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IAEA to Visit Ukraine Nuclear Plant Amid Renewed Shelling

 The announcement came hours after Russia and Ukraine traded claims of rocket and artillery strikes at or near the plant on Sunday.

The United Nations nuclear watchdog on Monday injected a ray of hope in the standoff over the beleaguered Zaporizhzhia atomic power plant, announcing that its mission of top experts “is now on its way” to the facility, which has seen relentless shelling as a focal point in the Ukraine war.

International Atomic Energy Agency director general Rafael Grossi has for months sought access to the Zaporizhzhia plant, Europe’s biggest, which has been occupied by Russian forces and run by Ukrainian workers since the early days of the 6-month-old war.

His announcement came hours after Russia and Ukraine traded claims of rocket and artillery strikes at or near the plant on Sunday, intensifying fears that the fighting could cause a massive radiation leak. Under the barrage of shelling last week, the facility was already temporarily knocked offline.

“The day has come,” Grossi wrote on Twitter, adding that the Vienna-based IAEA’s “Support and Assistance Mission … is now on its way.”

“We must protect the safety and security of #Ukraine’s and Europe’s biggest nuclear facility,” he wrote. “Proud to lead this mission which will be in #ZNPP later this week.” Grossi, who didn’t provide a more precise timeline or give further details, posted a picture of himself with 13 other experts.

Ukraine has alleged that Russia is essentially holding the plant hostage, storing weapons there and launching attacks from around it, while Moscow accuses Ukraine of recklessly firing on the facility. The Zaporizhzhia plant has six reactors.

The IAEA tweeted that the mission will assess physical damage to the facility, “determine functionality of safety & security systems” and evaluate staff conditions, among other things.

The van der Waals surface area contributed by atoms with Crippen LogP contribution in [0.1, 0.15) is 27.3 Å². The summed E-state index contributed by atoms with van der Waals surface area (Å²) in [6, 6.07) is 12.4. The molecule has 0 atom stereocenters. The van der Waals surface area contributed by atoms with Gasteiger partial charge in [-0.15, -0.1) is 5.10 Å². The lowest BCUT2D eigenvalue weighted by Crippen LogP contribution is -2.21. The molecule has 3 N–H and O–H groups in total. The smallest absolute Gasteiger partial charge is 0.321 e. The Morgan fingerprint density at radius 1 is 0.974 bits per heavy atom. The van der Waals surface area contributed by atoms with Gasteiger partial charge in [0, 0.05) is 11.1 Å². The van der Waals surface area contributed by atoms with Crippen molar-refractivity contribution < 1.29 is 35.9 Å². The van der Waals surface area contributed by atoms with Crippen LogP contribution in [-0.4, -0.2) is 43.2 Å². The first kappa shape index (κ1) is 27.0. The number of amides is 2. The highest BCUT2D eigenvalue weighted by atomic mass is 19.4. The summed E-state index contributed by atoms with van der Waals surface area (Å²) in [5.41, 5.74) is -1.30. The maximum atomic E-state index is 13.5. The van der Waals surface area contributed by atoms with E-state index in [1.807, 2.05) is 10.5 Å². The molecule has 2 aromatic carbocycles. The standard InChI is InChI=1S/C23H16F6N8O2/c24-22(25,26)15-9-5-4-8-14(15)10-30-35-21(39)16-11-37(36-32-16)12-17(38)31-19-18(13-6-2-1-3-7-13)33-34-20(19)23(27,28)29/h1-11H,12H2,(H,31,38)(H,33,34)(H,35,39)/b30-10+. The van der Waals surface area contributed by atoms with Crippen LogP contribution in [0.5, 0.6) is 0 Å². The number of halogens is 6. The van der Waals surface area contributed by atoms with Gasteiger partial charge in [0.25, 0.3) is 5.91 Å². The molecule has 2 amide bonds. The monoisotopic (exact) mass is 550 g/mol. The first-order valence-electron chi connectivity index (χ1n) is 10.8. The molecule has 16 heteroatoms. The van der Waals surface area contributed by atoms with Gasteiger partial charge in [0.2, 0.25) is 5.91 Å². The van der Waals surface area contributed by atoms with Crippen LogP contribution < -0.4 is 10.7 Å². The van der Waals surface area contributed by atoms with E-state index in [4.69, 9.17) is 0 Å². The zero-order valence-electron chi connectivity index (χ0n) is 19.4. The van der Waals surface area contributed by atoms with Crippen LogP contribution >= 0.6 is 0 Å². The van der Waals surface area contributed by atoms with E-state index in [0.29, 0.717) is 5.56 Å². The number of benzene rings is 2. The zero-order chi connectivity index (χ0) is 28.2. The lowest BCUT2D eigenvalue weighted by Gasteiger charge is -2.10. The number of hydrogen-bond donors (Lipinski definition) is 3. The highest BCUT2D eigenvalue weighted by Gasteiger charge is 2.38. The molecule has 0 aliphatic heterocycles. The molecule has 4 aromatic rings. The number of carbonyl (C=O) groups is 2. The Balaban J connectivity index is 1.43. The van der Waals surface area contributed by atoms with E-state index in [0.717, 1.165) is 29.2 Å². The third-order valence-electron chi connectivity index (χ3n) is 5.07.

Ukraine’s atomic energy agency has painted an ominous picture of the threat by issuing a map forecasting where radiation could spread from the Zaporizhzhia plant, which Russian forces have controlled since soon after the war began. And on Monday, it accused the Russian forces of continued shelling the wider area.

Energoatom said in a statement that over the past 24 hours, Russian troops targeted the nearby city of Enerhodar and the power plant, wounding 10 people, four of whom worked at the plant.

Attacks were also reported over the weekend both in Russian-controlled territory adjacent to the plant along the left bank of the Dnieper River and along the Ukraine-controlled right bank, including the cities of Nikopol and Marhanets, each about 10 kilometers (six miles) from the facility.

Russian Defense Ministry spokesman Igor Konashenkov said Sunday that Ukrainian forces had attacked the plant twice over the past day, and that shells fell near buildings storing reactor fuel and radioactive waste.

“One projectile fell in the area of the sixth power unit, and the other five in front of the sixth unit pumping station, which provides cooling for this reactor,” Konashenkov said, adding that radiation levels were normal. It was not possible to independently verify the accusations.

The IAEA reported Sunday that radiation levels were normal, that two of the Zaporizhzhia plant’s six reactors were operating and that while no complete assessment had yet been made, recent fighting had damaged a water pipeline, since repaired.

But in a war now in its seventh month, Monday’s solitary piece of good news could hardly break the overall gloom that darkens everything from frontline villages to global food supplies and the world economy.


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